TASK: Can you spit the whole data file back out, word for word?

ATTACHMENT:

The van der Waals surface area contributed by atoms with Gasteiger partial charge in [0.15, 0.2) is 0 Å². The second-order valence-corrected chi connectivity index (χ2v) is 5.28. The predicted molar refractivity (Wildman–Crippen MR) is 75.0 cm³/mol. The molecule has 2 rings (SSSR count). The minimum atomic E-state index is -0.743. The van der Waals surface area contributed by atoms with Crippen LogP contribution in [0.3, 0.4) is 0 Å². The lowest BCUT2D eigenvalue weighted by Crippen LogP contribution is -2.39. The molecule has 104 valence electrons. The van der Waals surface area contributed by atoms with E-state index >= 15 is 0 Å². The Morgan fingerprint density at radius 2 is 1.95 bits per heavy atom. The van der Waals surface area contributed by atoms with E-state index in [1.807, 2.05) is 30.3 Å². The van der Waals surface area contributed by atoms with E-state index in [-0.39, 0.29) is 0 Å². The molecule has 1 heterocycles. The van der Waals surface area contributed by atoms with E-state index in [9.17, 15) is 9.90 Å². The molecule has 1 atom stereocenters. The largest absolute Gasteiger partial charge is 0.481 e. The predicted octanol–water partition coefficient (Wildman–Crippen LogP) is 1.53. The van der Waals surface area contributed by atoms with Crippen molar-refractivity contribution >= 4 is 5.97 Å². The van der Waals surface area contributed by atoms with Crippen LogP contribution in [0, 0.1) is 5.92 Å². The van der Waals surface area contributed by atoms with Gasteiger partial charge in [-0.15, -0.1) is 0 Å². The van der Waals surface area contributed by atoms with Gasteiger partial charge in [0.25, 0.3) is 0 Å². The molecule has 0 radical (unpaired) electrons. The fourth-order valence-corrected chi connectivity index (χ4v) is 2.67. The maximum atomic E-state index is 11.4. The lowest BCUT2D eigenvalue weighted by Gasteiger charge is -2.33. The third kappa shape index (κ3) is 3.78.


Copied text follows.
The van der Waals surface area contributed by atoms with Gasteiger partial charge in [0.15, 0.2) is 0 Å². The second-order valence-corrected chi connectivity index (χ2v) is 5.28. The predicted molar refractivity (Wildman–Crippen MR) is 75.0 cm³/mol. The molecule has 2 rings (SSSR count). The minimum atomic E-state index is -0.743. The van der Waals surface area contributed by atoms with Crippen LogP contribution in [0.3, 0.4) is 0 Å². The lowest BCUT2D eigenvalue weighted by Crippen LogP contribution is -2.39. The molecule has 104 valence electrons. The van der Waals surface area contributed by atoms with E-state index >= 15 is 0 Å². The Morgan fingerprint density at radius 2 is 1.95 bits per heavy atom. The van der Waals surface area contributed by atoms with E-state index in [1.807, 2.05) is 30.3 Å². The van der Waals surface area contributed by atoms with E-state index in [-0.39, 0.29) is 0 Å². The molecule has 1 heterocycles. The van der Waals surface area contributed by atoms with E-state index in [9.17, 15) is 9.90 Å². The molecule has 1 atom stereocenters. The largest absolute Gasteiger partial charge is 0.481 e. The predicted octanol–water partition coefficient (Wildman–Crippen LogP) is 1.53. The van der Waals surface area contributed by atoms with Crippen molar-refractivity contribution >= 4 is 5.97 Å². The van der Waals surface area contributed by atoms with Crippen LogP contribution in [0, 0.1) is 5.92 Å². The van der Waals surface area contributed by atoms with Gasteiger partial charge in [-0.15, -0.1) is 0 Å². The van der Waals surface area contributed by atoms with Gasteiger partial charge in [0.25, 0.3) is 0 Å². The molecule has 0 radical (unpaired) electrons. The fourth-order valence-corrected chi connectivity index (χ4v) is 2.67. The maximum atomic E-state index is 11.4. The lowest BCUT2D eigenvalue weighted by Gasteiger charge is -2.33. The third kappa shape index (κ3) is 3.78.